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The Daily Fix: Trading central bank divergence through audnzd

Chris Weston
Head of Research
9 Oct 2020
As we close out the week on yet another positive footing, I wanted to focus specifically on one pair that has been catching my attention.

I've put it out on Trading View and on our Telegram channel yesterday – AUDNZD.


One play that can be incredibly effective in macro thematic trading is trading central bank policy divergence. Granted, if you scalp or day trade and are more interested in short-term price moves then this is not something that will interest, but to those who watch and listen to central banks closely it's a strategy that may be something they are already adopting. But the theory really plays into the notion that capital will gravitate to where the central bank policy is relatively less accommodative. Traditionally this is where funds could get yield or carry (income). While timing is always key, if one central bank is neutral and another dovish and talking about more easing you should see a trend not only in the bond and rates markets, but trending conditions in FX markets too.

Since the COVID crisis central banks have destroyed carry (by cutting rates) and even in EM, central banks have been offered scope to takes rates far lower than they’d typically be happy with and the behaviour of EM currencies has changed.

AUDNZD was always a great play here as both were sensitive to risk and are both leveraged to commodities, although one iron ore and the other dairy. Another consideration is the strong correlation between the two currencies, so playing this cross was never as wild as say GBPJPY. Statistically, the six-month correlation (using the daily percentage change) is 0.84 – if we use the price to assess correlation, we see this correlation at 0.95 – which is incredibly high. I used the ‘correlation matrix’ Smart Trader tool here.


The interesting dynamic we see is that the aggregation of capital flowing to the AUD, with price breaking the series of lower highs and the 1.0850 double top. I see 1.0925 in play as the ST target, which doesn’t give great risk reward to a trade.I would be working orders into the 5-day EMA, because if this going to trend higher I would expect this ST average to contain the selling. A daily close below the average changes that.

Fundamentally the October RBA statement suggested the November meeting is a ‘live’ meeting and if I look at the interest rates market, we see the Aussie November 30-day cash rate future trading at 8bp. We look at the change in RBA’s overnight rate, which currently sits at 13bp to assess – so in theory, if the RBA ease in November the effect would be 5bp of easing. We also see the Aussie 3-year government bond at 13.8bp, which is well under its cap of 25bp – so the market expects the bank to lower the yield target to 10bp. They could also signal more QE is coming and potentially further out the yield curve, which may bring down the 10-year bond to 75bp or so, but it’s unlikely to spur inflation.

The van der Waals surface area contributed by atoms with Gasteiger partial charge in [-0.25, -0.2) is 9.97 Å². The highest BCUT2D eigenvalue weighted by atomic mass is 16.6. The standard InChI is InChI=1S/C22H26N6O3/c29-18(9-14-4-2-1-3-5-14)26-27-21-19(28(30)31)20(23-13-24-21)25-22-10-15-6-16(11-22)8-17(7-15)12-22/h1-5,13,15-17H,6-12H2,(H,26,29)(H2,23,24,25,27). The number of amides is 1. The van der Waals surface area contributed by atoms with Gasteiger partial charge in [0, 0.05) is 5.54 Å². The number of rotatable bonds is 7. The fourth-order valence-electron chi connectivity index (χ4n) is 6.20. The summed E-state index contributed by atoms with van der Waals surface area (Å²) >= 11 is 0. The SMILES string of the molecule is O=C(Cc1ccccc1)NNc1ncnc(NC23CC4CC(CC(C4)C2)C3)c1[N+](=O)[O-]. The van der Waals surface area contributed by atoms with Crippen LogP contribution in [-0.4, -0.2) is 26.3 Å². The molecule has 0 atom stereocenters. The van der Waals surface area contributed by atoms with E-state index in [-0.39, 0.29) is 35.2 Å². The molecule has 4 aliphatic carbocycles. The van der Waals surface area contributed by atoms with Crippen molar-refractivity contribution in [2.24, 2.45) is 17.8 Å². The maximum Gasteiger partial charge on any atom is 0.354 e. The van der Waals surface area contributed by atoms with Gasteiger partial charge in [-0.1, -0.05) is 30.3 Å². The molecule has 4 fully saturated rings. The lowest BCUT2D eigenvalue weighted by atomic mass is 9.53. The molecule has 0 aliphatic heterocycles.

In NZ talk of negative rates has been in play for weeks now and see this priced in the swaps curve. We heard more on this yesterday from the RBNZ, potentially adopting a tiering system. More QE could be on the cards too, but they've made it clear that they want to go bigger, sooner. I’ve always been a fan of the RBNZ as not only do they give clear projections on economic trends and expected levels for rates, but they are pro-active and get on the front foot. The RBA, on the other hand, are far slower to move and on current dynamics have made it clear the barriers to going to negative rates are incredibly high.

We can see NZ govt bonds trading with a negative yield out to five-year bonds, although at -0.001bp it is off the lows seen on 23 September of -7bp. Either way it’s well below the 31bp of yield you get in five-year Aussie govt. bonds. We can look at the swaps curve, which looks at interest rate expectations for specific points in time and see the difference here, especially out for two years. This portrays central bank divergence cleanly.

Here we see rate expectations in the NZ curve (blue) below that of Australia (red). The white line represents zero.


If we look relative financial conditions – which I have measured by looking at the spread in the Goldman Sachs Aus financial conditions – GS NZ financial conditions index (white) and overlap vs AUDNZD, we can see AUDNZD could be seen as ‘cheap’ and due to mean revert. Again, back the idea of near-term upside risk.


So, we need to consider what is priced and not just expected. But if we’re looking at slight divergence at a banking level then it seems price is catching up to fundamentals.

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